Wednesday, June 29, 2005

First Intern Shift News

Hello Everyone,
The summer field season is now well under way at Hi Mountain Lookout. Three interns started their first official shift this past weekend, and we had a wonderful time! On the first day, Greg and I hiked down to Hi Valley to do some point counts and find some study plots, while Julie and her sister Holly
did telemetry at the lookout. The Hi Valley hike was simply gorgeous! We saw an unidentified falcon (peregrine or prairie?), some White-breasted Nuthatches, a Western wood-pewee, and a Blue-gray gnatcatcher, among others. The hike back up to the Lookout was, of course, long and strenuous, but the following morning Greg (the rockstar!) hiked back down with Julie to do more point counts and some veg work. That day I did telemetry and only got signals for one Pinnacles bird. Despite the long days of field work and only a couple signals, we had a great time! I am looking forward to the rest of my summer at Hi Mountain!
A note on Lookout wildlife… The feeders and birdbath have attracted about 6 or 7 band-tailed pigeons, numerous scrub-jays, a pair of oak titmice and a family group of 5-7 Bewick’s Wrens. I also saw a Rock Wren on the road by the trail to the bathroom! I had never seen one before, but I’m not sure what else it could have been. Long slightly decurved bill, pale/buffy chest, light spotting on the back and a very light supercilliary. I think it may have been a juvenile since the coloration was subtle. Unfortunately, by the time I grabbed my camera to take a shot, the bird was gone.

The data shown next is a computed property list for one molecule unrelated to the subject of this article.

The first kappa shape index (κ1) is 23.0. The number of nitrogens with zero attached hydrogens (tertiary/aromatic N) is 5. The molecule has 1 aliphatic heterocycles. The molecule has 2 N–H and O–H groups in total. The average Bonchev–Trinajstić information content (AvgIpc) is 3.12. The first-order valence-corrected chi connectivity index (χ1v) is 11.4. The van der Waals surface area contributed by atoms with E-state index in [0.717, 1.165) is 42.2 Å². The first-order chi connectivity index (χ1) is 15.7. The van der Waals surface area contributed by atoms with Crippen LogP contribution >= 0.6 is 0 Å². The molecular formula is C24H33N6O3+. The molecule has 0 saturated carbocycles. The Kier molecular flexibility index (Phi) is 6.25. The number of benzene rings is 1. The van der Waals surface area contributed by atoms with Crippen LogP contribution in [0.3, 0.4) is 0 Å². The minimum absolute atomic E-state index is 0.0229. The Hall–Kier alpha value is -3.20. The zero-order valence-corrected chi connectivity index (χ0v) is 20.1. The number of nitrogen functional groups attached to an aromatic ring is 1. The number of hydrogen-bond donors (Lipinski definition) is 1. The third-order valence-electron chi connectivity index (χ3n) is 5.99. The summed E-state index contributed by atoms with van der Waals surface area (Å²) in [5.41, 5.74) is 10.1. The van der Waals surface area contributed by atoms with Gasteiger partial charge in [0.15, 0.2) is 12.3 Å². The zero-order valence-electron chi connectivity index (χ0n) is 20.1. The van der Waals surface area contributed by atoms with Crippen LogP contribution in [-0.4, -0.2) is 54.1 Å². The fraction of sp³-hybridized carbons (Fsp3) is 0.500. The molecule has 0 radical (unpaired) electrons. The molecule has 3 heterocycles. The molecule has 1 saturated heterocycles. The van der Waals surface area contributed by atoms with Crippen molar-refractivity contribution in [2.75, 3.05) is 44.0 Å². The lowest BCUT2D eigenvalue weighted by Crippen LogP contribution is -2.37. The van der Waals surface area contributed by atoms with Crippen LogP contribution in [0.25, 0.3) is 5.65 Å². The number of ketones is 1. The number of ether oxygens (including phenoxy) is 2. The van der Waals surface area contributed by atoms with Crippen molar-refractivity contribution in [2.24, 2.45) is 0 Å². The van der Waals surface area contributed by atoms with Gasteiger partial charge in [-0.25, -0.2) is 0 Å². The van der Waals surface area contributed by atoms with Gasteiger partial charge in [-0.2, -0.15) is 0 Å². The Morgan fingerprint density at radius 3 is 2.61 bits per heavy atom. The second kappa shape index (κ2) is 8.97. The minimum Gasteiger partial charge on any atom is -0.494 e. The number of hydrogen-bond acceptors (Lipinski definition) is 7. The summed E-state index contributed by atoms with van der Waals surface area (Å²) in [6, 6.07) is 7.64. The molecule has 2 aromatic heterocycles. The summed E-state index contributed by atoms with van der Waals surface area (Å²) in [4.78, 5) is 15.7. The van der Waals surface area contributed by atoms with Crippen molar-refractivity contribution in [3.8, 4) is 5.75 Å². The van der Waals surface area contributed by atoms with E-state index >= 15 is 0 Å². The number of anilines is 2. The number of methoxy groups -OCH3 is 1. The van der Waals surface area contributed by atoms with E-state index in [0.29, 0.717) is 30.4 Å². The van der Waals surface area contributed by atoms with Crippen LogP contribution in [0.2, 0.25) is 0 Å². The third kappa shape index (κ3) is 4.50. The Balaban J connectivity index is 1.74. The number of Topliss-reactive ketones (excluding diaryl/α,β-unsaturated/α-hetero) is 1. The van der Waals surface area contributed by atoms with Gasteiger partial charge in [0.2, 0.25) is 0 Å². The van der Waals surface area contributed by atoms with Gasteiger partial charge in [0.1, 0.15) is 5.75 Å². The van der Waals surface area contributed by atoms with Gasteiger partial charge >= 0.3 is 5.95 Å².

A Peregrine Falcon soared by the Lookout while we were taking some signals. As it passed the Lookout, it went into a stoop (awesome!!!) and crashed into some scrub oak along Hi Valley trail. It stayed there for some time so it must have caught a fat, juicy quail for lunch! It was definitely the highlight of our day!
On the way home, Julie and I drove the AG side and stopped by a marsh to find some rails or sora. We found a Virginia rail (by almost stepping on it!) and saw a juvenile Bald Eagle fly overhead! Quite an exciting weekend!
Have a great week everyone!
~Jamie Miller
Hi Mountain Intern

Thursday, June 23, 2005

Lookout Training News

Just a quick update from the Lookout crew. The Cal Poly interns and volunters spent the early part of the week training up at Hi Mountain. We learned everything from how to keep the Lookout running smoothly to how to collect our data. We even got a lesson in how difficult it can be to get from point A to point B when faced with a dense stand of brush! Some of us went on a late afternoon hike down toward Hi Valley and were suprised to turn around to see a mountain hike between us and our dinners. Going downhill sure is easier. Some of the crew even had an up close and personal encounter with a rattlesnake. After spending a few days at the Lookout with its breathtaking sunsets and sunrises, I think we are all excited to call the Lookout home for the summer.
Emily K.

Friday, June 17, 2005

Training at Hopper

Hi All,

All the new interns and volunteers just completed great telemetry training from the folks at Hopper. The fog was unbelievable and we couldn’t see five feet in front of us but we still had a great time.
Can’t wait to put all this new knowledge to work. I’d like to give special thanks to the people at Hopper for dedicating their time and effort. We really appreciate all their help. Next week we start working at Hi Mountain and hopefully we will get a fly by and see a familiar bird.